Bubba-Esque

Tuesday 17 March 1998 Back Contents

It's now 11 AM, London time. I'm in the air, over nothing much of interest. We've been aloft for almost 2 hours. Six to go. Skip dropped me off at Heathrow earlier. En route, we listened to ABBA's greatest hits on the car stereo. While they sure could make good pop tunes, almost none of them are at all happy. Most are about lost love and the dead or dying. Man.

And so I've been taking these few moments to catch up on my journal, and the daily papers, trying to unload the UK argot and plug back the Canadian one. Dress and drive on the right. Slow mail. Absence of fabulous hedges or walls or huge brick buildings. (I have never seen so many large brick buildings as in England.)

I could really use a nap. And seeing as I have these three seats to myself, I think I'll do just that. 'Night.

An hour later -- The first of the movies starts. I missed the title. Sure, I could have looked it up if I had cared. The second long métrange was "In and Out" which I've seen before. It does the job of passing another 90 minutes. Zoning out is surprisingly easy, and before I know it, it's noon Toronto time, and we're on the ground.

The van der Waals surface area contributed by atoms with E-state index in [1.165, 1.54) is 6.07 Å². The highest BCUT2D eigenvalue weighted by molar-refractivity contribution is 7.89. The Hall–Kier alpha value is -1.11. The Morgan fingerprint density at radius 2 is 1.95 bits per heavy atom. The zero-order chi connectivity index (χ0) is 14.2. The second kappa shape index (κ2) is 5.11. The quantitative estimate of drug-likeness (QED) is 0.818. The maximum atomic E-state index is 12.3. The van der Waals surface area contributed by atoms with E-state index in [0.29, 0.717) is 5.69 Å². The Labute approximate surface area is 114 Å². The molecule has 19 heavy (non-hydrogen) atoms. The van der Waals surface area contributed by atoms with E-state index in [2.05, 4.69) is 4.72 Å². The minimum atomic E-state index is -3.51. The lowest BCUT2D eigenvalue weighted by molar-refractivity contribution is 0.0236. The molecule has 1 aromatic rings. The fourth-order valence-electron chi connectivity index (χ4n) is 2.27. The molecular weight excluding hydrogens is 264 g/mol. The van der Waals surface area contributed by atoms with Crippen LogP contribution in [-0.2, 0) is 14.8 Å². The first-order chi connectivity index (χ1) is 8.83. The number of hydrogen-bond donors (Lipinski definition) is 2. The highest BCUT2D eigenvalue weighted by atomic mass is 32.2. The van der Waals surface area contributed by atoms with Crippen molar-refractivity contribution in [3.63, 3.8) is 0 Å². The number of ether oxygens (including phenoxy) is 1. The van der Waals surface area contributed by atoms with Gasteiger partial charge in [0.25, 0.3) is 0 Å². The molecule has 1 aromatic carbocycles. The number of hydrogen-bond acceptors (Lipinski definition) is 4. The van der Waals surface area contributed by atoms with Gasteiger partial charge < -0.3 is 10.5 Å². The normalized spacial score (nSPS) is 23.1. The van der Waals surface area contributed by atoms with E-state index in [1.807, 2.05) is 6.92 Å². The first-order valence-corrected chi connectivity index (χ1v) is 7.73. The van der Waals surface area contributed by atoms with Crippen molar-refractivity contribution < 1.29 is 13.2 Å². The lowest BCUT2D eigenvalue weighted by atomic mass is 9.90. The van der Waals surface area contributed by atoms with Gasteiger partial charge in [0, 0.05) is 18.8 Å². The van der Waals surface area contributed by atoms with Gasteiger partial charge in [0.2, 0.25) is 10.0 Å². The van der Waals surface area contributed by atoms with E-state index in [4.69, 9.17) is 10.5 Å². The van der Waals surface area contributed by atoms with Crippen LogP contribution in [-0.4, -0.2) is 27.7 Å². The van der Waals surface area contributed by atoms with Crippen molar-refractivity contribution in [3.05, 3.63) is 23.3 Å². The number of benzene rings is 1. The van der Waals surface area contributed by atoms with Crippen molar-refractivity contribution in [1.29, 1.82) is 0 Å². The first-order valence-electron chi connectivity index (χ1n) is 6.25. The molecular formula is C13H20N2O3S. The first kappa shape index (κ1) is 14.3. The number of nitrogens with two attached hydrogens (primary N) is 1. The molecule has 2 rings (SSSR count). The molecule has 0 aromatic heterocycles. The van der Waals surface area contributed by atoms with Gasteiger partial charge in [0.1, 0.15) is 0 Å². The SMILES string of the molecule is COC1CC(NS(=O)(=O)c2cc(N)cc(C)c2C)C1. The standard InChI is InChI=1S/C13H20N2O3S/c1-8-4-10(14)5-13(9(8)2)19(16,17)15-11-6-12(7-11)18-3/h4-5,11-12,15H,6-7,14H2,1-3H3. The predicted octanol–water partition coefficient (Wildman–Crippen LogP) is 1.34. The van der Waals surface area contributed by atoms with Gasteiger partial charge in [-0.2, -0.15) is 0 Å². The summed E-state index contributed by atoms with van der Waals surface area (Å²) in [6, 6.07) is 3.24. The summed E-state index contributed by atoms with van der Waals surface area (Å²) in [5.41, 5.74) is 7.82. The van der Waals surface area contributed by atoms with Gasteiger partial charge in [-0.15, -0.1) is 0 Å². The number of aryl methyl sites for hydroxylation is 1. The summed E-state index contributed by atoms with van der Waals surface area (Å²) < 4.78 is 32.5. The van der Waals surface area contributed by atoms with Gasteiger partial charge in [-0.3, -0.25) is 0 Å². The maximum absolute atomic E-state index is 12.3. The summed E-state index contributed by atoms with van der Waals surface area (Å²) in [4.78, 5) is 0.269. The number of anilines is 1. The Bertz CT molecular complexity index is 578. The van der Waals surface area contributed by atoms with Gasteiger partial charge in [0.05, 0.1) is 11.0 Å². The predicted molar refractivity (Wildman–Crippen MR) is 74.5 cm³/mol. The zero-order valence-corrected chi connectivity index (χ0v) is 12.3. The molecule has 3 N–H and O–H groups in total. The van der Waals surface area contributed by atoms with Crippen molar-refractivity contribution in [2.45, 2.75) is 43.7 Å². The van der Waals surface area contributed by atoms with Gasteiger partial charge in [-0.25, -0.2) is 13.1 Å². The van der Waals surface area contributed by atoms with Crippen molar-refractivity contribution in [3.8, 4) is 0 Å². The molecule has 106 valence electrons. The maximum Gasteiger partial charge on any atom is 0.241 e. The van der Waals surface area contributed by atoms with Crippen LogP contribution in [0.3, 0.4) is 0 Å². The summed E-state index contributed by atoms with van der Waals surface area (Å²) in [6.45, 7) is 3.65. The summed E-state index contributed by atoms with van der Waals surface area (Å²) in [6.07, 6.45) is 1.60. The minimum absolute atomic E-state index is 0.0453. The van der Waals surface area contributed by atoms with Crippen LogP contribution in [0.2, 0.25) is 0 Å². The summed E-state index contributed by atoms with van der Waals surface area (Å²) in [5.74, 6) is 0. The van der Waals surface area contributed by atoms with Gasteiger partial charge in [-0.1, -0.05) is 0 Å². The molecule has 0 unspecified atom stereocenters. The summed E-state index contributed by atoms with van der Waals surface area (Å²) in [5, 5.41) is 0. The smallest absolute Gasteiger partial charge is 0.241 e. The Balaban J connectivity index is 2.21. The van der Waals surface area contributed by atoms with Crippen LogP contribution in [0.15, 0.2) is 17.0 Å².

Well. That's about it. I was home by 1:30 PM. Went grocery shopping (while inspecting fruit, I wanted to tell everyone I saw that I had started the day in England. How do you like that, eh? Passing bags of 'English Style Cookies,' I sneered, "Been there. Done that.") Read my mail (bills mostly.) And once again I'm sitting at my kitchen table, printing very small in this journal. It's cold here in Canada. There's snow on the ground, albeit little. 60 hours ago I was in green fields in Devon. Actually, my shins are still store from all that hill climbing. Only by this do I know that it wasn't all a pleasant dream.

 

After The After Word

Weeks later, Jean Charest announced that he would seek the leadership of the Québec Liberal party. And the British children's show "Teletubbies" would reach the North American airwaves. In Canada, we get the original version, while PBS in the states plays a dubbed, altered version. They felt the accents would be confusing. Unbelievable. This was probably from the same bright lights who thought that the puck was too hard to see on televised hockey games (not that I ever watch any.)


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